20/20 hindsight is marvelous. But we had just finished toppling TWO sets of horrid monster dictators with incredible speed and precision and low cost. The Milosevic murder gang and the Taliban. And many, many people overseas were very glad of those surgical and professional operations. Me? I would not have minded a bit going on to surgically remove Saddam Hussein, as well...

...correcting a horrid blunder that was perpetrated on the world by Bush SENIOR, when he (on orders from his king) left Saddam with his boot on the necks of the Iraqi people. We actually OWED it to those people to remove Saddam!

But, of course, the Cheneykleps did NOT have in mind a "surgical and professional" operation. That would not achieve their real aims (e.g. half a trillion dollars in waste and Halliburton-theft and skyrocketing oil prices and more theft, plus destruction of the US Army.)

Oh, I could see what they were doing from the beginning. Their choice of methods for dealing with Saddam, starting with lies, then driving away a potential regional ally (Iran) then setting up a brute force invasion and then disbanding every Iraqi system of law and order... it was obvious to me.

But I am not about to judge too harshly others, who needed more time to realize just how deliberate it all has been. Indeed, NOBODY other than me seems to realize... ah, well...

The crux is this. THE WAR IN IRAQ IS NOT THE ISSUE!

The core issue is the real prize of this struggle. American civilization. I oppose Hillary Clinton for the nomination, because she cannot win a knockout, blow-out victory in that fight...

...but I sure as Heck WILL support her if she'd the nominee anyway. Because any democrat will do the basic things needed to restore the professional civil servants and officers to their duties and tasks. And that, alone, will be enough to save this country. Our role of leadership in the world may be lost. But at least we'll still have a chance to save our lives and our national soul.

Stefan Jones said...

Off the current topic, but I wanted to point out this a promising looking entry over at Jamais Cascio's blog:

Open the Future: The Big Picture

Anonymous said...

(Zorgon the malevolent again. Logon toast.)

Wow. Everyone seems to be jumping all over Dr. Brin for his latest "Republican Flip" essay, but in my estimation he has nailed it 100%.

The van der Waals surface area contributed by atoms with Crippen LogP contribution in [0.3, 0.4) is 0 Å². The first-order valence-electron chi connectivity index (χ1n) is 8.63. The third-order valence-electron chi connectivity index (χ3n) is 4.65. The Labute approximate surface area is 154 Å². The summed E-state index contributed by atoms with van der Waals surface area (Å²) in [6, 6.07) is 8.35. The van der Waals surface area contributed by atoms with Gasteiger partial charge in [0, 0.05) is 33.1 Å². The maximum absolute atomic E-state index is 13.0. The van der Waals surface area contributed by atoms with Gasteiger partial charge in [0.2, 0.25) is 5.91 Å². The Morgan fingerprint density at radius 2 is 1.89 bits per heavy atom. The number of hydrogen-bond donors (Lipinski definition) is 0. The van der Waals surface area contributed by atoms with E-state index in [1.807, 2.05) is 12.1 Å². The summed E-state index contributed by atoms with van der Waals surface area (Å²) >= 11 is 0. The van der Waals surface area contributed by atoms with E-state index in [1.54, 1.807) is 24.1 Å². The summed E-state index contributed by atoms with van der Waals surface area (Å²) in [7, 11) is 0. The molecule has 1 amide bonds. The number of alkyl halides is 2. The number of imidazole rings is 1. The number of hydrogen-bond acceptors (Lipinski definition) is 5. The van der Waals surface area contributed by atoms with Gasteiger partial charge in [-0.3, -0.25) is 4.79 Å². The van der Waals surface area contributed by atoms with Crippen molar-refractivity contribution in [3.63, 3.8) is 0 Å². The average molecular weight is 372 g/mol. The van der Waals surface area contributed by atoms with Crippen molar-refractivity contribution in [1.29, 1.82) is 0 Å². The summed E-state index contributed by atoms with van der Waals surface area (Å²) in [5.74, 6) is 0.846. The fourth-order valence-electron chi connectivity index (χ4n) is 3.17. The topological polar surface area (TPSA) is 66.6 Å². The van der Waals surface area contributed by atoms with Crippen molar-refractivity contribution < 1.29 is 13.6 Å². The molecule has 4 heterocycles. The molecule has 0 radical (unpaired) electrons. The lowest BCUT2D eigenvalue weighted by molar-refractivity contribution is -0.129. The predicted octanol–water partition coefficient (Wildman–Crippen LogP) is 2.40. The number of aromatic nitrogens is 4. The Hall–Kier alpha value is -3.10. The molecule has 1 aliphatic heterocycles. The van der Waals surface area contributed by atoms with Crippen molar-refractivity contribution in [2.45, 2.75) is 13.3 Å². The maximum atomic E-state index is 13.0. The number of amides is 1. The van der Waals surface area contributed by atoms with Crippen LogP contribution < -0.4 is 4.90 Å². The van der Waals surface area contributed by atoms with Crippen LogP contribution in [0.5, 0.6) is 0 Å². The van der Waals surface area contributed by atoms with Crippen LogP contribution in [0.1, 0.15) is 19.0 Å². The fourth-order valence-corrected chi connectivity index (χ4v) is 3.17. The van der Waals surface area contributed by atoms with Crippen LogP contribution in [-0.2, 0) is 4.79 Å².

In fact, the Repubs will probably go one better than flipping into sullen isolationism -- when the 2008 election sweeps the Repubs out of power in both houses of Congress to the extent that they can no longer even materially affect the country's agenda with their relentless obstructionism, the Repubs will probably just pick up their marbles and leave to pout on the sidelines, offering no new ideas at all, and refusing even to significantly engage the political process. We can already see this happening with the Christian right. They have decided that if Huckabee isn't the nominee, they're going to sit out the next election and effectively secede from the Republican party. On the other side, the Richard Viguerie wing of the party has become so disgusted by the Christofascist big-government control freak totalitarian tendencies of the current Republican party that Viguerie and his cohorts have stated their hope for Demos to win big in the next election, so as to drive the "invasion of the party-snatchers" out of the Republican party (as Victor Gold called the neocon/fundamentalist alliance in his eponymous book).

So the Repubs are on course not only to getting shut out of power, but to becoming completely impotent politically because of a sullen unwillingness to engage in politics as usual. That requires compromise. It would require listening to the opposition. But the current Repubs seem intent on doing neither. We can see this with the infantile kindergarten style of governing of the drunk-driving C student in the Oval Office. He petulantly declares that if Congress won't give him exactly what he wants, he will simply veto all bills. That's not politics, that's a 6-year-old throwing a tantrum and banging his little spoon on his little high chair while shrieking at the top of his voice.